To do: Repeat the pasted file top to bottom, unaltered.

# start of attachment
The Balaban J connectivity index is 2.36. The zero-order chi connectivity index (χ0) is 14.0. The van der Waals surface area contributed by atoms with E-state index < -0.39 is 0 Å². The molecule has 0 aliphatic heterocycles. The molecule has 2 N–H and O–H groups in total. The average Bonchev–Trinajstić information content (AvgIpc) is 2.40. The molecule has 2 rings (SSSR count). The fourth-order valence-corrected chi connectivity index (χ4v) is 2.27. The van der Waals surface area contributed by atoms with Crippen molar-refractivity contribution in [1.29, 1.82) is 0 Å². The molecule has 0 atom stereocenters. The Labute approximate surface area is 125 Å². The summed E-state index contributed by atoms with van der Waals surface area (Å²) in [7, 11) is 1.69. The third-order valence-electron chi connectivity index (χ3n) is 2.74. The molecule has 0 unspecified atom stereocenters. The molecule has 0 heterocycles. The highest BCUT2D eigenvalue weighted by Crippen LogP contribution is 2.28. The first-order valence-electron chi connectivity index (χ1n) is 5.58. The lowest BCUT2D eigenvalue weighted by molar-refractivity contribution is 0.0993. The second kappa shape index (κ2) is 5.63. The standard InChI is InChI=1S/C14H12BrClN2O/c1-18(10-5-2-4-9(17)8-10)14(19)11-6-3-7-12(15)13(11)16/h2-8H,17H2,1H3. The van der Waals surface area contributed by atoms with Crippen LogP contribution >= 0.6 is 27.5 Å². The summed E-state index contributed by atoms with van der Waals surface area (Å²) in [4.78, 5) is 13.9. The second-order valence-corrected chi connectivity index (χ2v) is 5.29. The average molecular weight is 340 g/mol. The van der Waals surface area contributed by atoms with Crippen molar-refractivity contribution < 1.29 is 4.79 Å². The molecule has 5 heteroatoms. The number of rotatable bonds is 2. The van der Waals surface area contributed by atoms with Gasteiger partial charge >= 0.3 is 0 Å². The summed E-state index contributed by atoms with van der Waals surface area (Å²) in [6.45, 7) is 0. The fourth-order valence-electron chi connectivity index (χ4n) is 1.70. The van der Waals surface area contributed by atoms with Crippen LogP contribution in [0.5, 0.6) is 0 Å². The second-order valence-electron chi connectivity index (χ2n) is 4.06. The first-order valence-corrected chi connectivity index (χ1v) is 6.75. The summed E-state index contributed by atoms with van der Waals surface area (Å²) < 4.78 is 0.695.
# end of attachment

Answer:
The Balaban J connectivity index is 2.36. The zero-order chi connectivity index (χ0) is 14.0. The van der Waals surface area contributed by atoms with E-state index < -0.39 is 0 Å². The molecule has 0 aliphatic heterocycles. The molecule has 2 N–H and O–H groups in total. The average Bonchev–Trinajstić information content (AvgIpc) is 2.40. The molecule has 2 rings (SSSR count). The fourth-order valence-corrected chi connectivity index (χ4v) is 2.27. The van der Waals surface area contributed by atoms with Crippen molar-refractivity contribution in [1.29, 1.82) is 0 Å². The molecule has 0 atom stereocenters. The Labute approximate surface area is 125 Å². The summed E-state index contributed by atoms with van der Waals surface area (Å²) in [7, 11) is 1.69. The third-order valence-electron chi connectivity index (χ3n) is 2.74. The molecule has 0 unspecified atom stereocenters. The molecule has 0 heterocycles. The highest BCUT2D eigenvalue weighted by Crippen LogP contribution is 2.28. The first-order valence-electron chi connectivity index (χ1n) is 5.58. The lowest BCUT2D eigenvalue weighted by molar-refractivity contribution is 0.0993. The second kappa shape index (κ2) is 5.63. The standard InChI is InChI=1S/C14H12BrClN2O/c1-18(10-5-2-4-9(17)8-10)14(19)11-6-3-7-12(15)13(11)16/h2-8H,17H2,1H3. The van der Waals surface area contributed by atoms with Crippen LogP contribution >= 0.6 is 27.5 Å². The summed E-state index contributed by atoms with van der Waals surface area (Å²) in [4.78, 5) is 13.9. The second-order valence-corrected chi connectivity index (χ2v) is 5.29. The average molecular weight is 340 g/mol. The van der Waals surface area contributed by atoms with Crippen molar-refractivity contribution < 1.29 is 4.79 Å². The molecule has 5 heteroatoms. The number of rotatable bonds is 2. The van der Waals surface area contributed by atoms with Gasteiger partial charge >= 0.3 is 0 Å². The summed E-state index contributed by atoms with van der Waals surface area (Å²) in [6.45, 7) is 0. The fourth-order valence-electron chi connectivity index (χ4n) is 1.70. The van der Waals surface area contributed by atoms with Crippen LogP contribution in [0.5, 0.6) is 0 Å². The second-order valence-electron chi connectivity index (χ2n) is 4.06. The first-order valence-corrected chi connectivity index (χ1v) is 6.75. The summed E-state index contributed by atoms with van der Waals surface area (Å²) < 4.78 is 0.695.